Despite the obvious benefits of telehealth technology, Medicare coverage of telemedicine services is currently limited to only those patients in qualifying rural areas, accessing such services from an approved “originating site,” such as a hospital or clinic, and only from certain types of providers. Nonetheless, in 2016, the Centers for Medicare and Medicaid Services (“CMS”) reported that there had been a 28% increase in payments for telehealth services under Medicare, encompassing over $22 million for nearly 500,000 claims.
A recently-formed bipartisan Congressional Telehealth Caucus is attempting to widen the availability of telehealth services under Medicare through the Medicare Telehealth Parity Act of 2017 (the “Act”). The Act seeks to expand telehealth reimbursement in three phases. The first phase expands the definition of “originating sites” to include all federally qualified health centers and rural clinics in areas with less than 50,000 people, as well as expanding the list of eligible providers to include respiratory therapy, audiology, and speech language therapy, among others.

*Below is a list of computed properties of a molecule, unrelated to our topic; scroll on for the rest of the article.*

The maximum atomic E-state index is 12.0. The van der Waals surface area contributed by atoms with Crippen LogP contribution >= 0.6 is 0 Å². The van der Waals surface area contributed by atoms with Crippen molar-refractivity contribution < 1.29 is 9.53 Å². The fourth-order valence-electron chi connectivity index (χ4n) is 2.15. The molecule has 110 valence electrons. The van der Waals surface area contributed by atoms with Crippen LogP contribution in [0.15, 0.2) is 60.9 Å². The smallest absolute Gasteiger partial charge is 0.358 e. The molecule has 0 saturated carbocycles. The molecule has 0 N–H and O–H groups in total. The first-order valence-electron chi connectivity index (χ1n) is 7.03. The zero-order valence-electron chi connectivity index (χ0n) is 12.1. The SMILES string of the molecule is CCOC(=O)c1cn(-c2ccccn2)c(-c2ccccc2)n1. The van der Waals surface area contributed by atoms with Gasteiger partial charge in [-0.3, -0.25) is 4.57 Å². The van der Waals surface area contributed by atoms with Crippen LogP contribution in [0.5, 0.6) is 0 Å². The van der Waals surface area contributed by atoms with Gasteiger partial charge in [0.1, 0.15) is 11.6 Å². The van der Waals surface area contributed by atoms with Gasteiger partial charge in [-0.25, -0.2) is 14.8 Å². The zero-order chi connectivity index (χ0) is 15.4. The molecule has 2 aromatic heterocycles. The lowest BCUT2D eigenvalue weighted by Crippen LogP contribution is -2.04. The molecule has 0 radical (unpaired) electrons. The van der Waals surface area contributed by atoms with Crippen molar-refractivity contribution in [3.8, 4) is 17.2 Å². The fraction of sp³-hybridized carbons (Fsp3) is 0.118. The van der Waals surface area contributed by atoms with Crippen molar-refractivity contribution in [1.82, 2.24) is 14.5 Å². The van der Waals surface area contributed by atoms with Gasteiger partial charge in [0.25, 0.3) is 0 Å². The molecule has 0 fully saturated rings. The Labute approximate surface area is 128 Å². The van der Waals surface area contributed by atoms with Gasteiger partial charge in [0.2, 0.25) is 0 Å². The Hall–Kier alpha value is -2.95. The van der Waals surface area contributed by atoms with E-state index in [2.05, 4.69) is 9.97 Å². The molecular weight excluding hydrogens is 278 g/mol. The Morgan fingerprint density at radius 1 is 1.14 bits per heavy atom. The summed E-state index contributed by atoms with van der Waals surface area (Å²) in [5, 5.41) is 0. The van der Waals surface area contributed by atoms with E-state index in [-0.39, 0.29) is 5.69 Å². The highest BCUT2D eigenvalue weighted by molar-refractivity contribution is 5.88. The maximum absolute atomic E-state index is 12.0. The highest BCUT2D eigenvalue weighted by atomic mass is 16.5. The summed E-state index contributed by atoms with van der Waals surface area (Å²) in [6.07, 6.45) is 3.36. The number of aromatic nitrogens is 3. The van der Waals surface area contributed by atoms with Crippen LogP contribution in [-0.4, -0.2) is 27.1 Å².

The second phase would further expand the definition of originating sites to include a home telehealth site, and increase the population threshold of eligible areas to those with up to 100,000 people. The third phase would finally expand the eligible areas to those with populations over 100,000, and would authorize CMS to develop and implement new payment protocols specifically for telehealth services.